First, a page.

Evaluating Community Hubs as Social Networking Sites
This summer I asked recent immigrants whether they felt their local community hub helped them build their social network. The answer was an overwhelming yes.
They identified the hub as a meeting place for people of all ages who came from diverse backgrounds. All participants felt welcome at the hub and felt the hub supported them in building their social networks, as all participants said they had met new people they did not previously know. They all said that the hub made it easy to meet new people and said they had made new friends through the use of hub services and programs. One participant stated that the people she met at the hub were closer friends than the ones she had in her native country. This same participant stated she is alone when at home, but has many people to interact with at the hub.
While most of the participants said they do not view Scarborough as home, they all said that the hub helped them in their settlement to the Scarborough community. These ladies wished they could spend more time at the hub but faced challenges due to familial obligations (such as helping with the care of grandchildren) and transportation difficulties.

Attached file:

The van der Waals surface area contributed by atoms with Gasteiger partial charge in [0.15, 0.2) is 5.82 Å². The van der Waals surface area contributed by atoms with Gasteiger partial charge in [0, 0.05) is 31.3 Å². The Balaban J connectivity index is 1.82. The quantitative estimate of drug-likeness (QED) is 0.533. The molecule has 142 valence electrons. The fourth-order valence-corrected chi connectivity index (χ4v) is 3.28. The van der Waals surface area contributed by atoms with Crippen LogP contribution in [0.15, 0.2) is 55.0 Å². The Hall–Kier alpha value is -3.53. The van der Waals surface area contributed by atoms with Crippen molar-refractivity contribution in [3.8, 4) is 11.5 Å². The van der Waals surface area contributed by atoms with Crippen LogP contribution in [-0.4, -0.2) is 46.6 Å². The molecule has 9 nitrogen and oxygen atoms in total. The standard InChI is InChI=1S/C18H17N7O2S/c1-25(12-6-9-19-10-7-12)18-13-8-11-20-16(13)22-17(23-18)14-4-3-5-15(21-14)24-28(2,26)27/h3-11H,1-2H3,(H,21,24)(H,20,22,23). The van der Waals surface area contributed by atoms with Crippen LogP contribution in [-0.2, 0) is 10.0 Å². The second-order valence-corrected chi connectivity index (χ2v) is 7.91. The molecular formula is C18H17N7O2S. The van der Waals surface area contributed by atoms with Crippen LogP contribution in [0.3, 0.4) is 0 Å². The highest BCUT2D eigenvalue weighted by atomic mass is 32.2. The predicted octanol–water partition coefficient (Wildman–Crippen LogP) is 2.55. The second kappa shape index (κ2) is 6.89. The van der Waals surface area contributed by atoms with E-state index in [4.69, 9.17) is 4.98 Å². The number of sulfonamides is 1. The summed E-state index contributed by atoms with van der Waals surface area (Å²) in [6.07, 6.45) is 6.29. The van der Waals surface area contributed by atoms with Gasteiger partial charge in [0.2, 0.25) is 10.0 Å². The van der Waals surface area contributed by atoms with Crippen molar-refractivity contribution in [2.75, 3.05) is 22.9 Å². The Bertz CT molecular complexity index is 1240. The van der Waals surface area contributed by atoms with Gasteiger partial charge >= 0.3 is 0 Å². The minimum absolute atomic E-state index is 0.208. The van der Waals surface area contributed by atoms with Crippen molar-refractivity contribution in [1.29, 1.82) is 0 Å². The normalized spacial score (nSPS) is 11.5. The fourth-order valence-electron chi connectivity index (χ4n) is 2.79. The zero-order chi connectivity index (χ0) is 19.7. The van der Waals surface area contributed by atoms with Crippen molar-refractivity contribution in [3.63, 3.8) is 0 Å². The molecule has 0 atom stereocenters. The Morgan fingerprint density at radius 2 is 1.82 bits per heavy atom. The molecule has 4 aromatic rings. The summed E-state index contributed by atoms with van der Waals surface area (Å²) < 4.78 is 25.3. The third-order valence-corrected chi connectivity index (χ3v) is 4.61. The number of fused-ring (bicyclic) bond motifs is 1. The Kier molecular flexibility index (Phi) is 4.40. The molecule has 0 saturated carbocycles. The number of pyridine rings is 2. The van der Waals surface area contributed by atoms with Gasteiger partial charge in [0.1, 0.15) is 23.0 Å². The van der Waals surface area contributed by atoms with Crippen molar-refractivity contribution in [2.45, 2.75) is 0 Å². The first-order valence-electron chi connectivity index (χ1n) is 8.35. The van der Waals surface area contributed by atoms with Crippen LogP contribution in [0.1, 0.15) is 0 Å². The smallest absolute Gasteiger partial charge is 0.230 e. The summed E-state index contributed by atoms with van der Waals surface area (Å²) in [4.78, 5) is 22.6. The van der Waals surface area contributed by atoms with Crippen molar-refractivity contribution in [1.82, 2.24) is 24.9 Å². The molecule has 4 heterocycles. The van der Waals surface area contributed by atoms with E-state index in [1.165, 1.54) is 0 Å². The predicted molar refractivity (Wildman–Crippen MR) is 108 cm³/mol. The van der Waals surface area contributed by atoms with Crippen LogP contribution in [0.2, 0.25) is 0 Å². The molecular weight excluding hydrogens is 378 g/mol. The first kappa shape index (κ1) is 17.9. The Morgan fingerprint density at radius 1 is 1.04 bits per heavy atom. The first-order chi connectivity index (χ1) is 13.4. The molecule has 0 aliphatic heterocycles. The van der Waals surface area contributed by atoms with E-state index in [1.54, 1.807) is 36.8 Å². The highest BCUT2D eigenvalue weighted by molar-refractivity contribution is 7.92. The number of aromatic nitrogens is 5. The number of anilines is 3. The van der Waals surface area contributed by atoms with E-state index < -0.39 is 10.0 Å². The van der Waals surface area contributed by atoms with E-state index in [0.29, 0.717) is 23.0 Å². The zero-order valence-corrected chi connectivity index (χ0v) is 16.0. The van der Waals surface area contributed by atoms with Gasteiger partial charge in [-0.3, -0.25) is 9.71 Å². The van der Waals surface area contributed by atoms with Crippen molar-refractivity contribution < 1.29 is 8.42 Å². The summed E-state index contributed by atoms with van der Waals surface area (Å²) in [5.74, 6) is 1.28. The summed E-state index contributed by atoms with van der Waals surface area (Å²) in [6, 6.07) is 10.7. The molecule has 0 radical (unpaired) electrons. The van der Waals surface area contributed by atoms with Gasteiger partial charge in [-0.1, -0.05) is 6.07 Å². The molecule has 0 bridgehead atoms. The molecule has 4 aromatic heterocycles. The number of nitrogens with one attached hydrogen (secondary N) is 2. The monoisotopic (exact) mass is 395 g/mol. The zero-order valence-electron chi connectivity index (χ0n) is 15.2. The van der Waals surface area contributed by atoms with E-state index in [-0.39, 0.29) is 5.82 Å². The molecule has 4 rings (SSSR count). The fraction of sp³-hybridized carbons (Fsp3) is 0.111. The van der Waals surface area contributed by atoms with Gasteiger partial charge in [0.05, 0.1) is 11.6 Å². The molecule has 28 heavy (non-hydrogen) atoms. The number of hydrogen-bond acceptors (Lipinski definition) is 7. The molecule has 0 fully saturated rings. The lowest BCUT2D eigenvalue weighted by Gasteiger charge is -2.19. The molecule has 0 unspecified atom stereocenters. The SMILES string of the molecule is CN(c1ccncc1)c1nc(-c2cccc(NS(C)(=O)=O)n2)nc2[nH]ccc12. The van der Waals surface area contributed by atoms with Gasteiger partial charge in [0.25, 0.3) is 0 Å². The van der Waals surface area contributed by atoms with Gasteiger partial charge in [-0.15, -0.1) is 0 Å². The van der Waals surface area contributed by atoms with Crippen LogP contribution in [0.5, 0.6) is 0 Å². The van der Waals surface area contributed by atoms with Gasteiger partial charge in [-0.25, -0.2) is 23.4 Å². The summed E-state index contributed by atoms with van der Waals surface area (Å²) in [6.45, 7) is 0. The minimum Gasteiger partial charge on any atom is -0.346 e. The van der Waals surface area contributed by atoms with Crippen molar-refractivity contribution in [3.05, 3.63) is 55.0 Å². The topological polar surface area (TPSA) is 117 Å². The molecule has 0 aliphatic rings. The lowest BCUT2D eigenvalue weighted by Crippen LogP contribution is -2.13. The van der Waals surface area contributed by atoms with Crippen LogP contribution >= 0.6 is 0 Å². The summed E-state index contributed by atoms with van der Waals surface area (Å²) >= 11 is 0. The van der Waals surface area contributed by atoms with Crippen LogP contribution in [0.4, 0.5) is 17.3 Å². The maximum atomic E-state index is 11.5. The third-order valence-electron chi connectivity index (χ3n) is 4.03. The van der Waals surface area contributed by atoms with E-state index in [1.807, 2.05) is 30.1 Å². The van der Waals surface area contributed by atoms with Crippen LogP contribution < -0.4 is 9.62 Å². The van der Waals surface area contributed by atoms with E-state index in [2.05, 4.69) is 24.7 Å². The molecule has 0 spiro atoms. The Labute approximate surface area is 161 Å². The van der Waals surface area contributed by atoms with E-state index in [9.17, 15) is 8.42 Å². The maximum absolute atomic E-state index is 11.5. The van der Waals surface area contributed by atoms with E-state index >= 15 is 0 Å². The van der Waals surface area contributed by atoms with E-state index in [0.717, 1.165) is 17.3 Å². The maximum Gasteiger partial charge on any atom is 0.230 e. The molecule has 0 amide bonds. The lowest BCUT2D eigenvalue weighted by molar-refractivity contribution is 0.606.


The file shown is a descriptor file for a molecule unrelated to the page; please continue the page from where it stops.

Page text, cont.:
There were suggestions of networking with other hubs and that a transportation service would increase their involvement in hub programs. All participants said the hub provided good services and the hub was very receptive to their feedback and sought the involvement of users to improve their program delivery.
Community hubs are meeting places. They provides a focal point for people with similar interests to connect and collaborate, fostering social networks that improve the quality of life in the community where the hub is located. The services provided by each hub are catered to the needs of the neighbourhood it is located in and the diverse population it is providing services for. Beyond offering programs and meeting local needs, they act as spaces for users to connect with others and develop friendships.
As a Master’s student in Ryerson’s Public Administration program, Jasmine Dunston did a research placement this summer with WoodGreen through the RBC Immigrant, Diversity & Inclusion Project. To see the longer community report, see WoodGreen’s publications page.